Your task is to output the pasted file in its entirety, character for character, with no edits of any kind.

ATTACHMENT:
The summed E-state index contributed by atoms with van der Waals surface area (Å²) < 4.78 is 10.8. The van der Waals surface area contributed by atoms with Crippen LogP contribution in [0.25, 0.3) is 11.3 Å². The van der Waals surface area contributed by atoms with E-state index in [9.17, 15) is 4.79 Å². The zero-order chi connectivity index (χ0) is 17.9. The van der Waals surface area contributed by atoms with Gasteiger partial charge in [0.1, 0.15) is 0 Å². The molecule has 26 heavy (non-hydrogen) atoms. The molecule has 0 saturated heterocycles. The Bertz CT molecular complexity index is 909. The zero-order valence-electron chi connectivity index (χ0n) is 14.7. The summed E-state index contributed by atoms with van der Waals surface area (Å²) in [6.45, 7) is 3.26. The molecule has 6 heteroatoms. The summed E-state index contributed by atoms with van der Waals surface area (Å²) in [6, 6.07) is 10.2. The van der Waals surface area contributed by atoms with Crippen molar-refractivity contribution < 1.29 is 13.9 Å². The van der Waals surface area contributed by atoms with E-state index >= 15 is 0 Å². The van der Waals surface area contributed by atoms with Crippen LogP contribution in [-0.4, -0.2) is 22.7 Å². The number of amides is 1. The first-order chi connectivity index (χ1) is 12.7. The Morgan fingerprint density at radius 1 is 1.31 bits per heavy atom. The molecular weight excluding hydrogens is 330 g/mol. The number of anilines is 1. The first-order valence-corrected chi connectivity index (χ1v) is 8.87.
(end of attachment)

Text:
The summed E-state index contributed by atoms with van der Waals surface area (Å²) < 4.78 is 10.8. The van der Waals surface area contributed by atoms with Crippen LogP contribution in [0.25, 0.3) is 11.3 Å². The van der Waals surface area contributed by atoms with E-state index in [9.17, 15) is 4.79 Å². The zero-order chi connectivity index (χ0) is 17.9. The van der Waals surface area contributed by atoms with Gasteiger partial charge in [0.1, 0.15) is 0 Å². The molecule has 26 heavy (non-hydrogen) atoms. The molecule has 0 saturated heterocycles. The Bertz CT molecular complexity index is 909. The zero-order valence-electron chi connectivity index (χ0n) is 14.7. The summed E-state index contributed by atoms with van der Waals surface area (Å²) in [6.45, 7) is 3.26. The molecule has 6 heteroatoms. The summed E-state index contributed by atoms with van der Waals surface area (Å²) in [6, 6.07) is 10.2. The van der Waals surface area contributed by atoms with Crippen molar-refractivity contribution < 1.29 is 13.9 Å². The van der Waals surface area contributed by atoms with E-state index >= 15 is 0 Å². The van der Waals surface area contributed by atoms with Crippen LogP contribution in [-0.4, -0.2) is 22.7 Å². The number of amides is 1. The first-order chi connectivity index (χ1) is 12.7. The Morgan fingerprint density at radius 1 is 1.31 bits per heavy atom. The molecular weight excluding hydrogens is 330 g/mol. The number of anilines is 1. The first-order valence-corrected chi connectivity index (χ1v) is 8.87.